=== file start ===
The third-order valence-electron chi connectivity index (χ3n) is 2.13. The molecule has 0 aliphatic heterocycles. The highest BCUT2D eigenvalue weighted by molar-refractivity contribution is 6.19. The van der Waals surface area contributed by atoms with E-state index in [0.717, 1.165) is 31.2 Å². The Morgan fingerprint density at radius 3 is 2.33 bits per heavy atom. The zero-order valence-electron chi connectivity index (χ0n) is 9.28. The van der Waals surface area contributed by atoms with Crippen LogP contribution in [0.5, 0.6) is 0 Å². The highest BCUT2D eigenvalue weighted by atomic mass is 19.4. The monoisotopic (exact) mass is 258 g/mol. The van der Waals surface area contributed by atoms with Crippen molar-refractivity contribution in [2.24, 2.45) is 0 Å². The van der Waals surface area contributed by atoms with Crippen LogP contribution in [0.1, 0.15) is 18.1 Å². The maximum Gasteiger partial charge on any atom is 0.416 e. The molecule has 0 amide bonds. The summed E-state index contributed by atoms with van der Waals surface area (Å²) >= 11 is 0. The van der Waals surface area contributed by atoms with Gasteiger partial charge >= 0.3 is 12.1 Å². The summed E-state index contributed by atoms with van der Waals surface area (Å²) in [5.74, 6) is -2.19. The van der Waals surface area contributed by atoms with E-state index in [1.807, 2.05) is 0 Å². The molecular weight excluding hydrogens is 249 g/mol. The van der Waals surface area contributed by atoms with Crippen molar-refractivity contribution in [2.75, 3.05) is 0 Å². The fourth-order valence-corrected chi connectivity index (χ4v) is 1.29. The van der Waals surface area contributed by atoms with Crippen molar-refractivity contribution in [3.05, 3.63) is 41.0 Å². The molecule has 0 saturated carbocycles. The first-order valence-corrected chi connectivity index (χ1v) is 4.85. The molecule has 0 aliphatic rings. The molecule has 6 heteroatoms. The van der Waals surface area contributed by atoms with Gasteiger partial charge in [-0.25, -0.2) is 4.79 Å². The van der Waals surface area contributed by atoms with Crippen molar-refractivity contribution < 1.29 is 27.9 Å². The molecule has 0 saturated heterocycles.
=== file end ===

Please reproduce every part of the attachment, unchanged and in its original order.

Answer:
The third-order valence-electron chi connectivity index (χ3n) is 2.13. The molecule has 0 aliphatic heterocycles. The highest BCUT2D eigenvalue weighted by molar-refractivity contribution is 6.19. The van der Waals surface area contributed by atoms with E-state index in [0.717, 1.165) is 31.2 Å². The Morgan fingerprint density at radius 3 is 2.33 bits per heavy atom. The zero-order valence-electron chi connectivity index (χ0n) is 9.28. The van der Waals surface area contributed by atoms with Crippen LogP contribution in [0.5, 0.6) is 0 Å². The highest BCUT2D eigenvalue weighted by atomic mass is 19.4. The monoisotopic (exact) mass is 258 g/mol. The van der Waals surface area contributed by atoms with Crippen molar-refractivity contribution in [2.24, 2.45) is 0 Å². The van der Waals surface area contributed by atoms with Crippen LogP contribution in [0.1, 0.15) is 18.1 Å². The maximum Gasteiger partial charge on any atom is 0.416 e. The molecule has 0 amide bonds. The summed E-state index contributed by atoms with van der Waals surface area (Å²) >= 11 is 0. The van der Waals surface area contributed by atoms with Gasteiger partial charge >= 0.3 is 12.1 Å². The summed E-state index contributed by atoms with van der Waals surface area (Å²) in [5.74, 6) is -2.19. The van der Waals surface area contributed by atoms with E-state index in [1.807, 2.05) is 0 Å². The molecular weight excluding hydrogens is 249 g/mol. The van der Waals surface area contributed by atoms with Crippen molar-refractivity contribution in [2.75, 3.05) is 0 Å². The fourth-order valence-corrected chi connectivity index (χ4v) is 1.29. The van der Waals surface area contributed by atoms with Crippen molar-refractivity contribution in [3.05, 3.63) is 41.0 Å². The molecule has 0 saturated carbocycles. The first-order valence-corrected chi connectivity index (χ1v) is 4.85. The molecule has 0 aliphatic rings. The molecule has 6 heteroatoms. The van der Waals surface area contributed by atoms with Gasteiger partial charge in [-0.25, -0.2) is 4.79 Å². The van der Waals surface area contributed by atoms with Crippen molar-refractivity contribution < 1.29 is 27.9 Å². The molecule has 0 saturated heterocycles.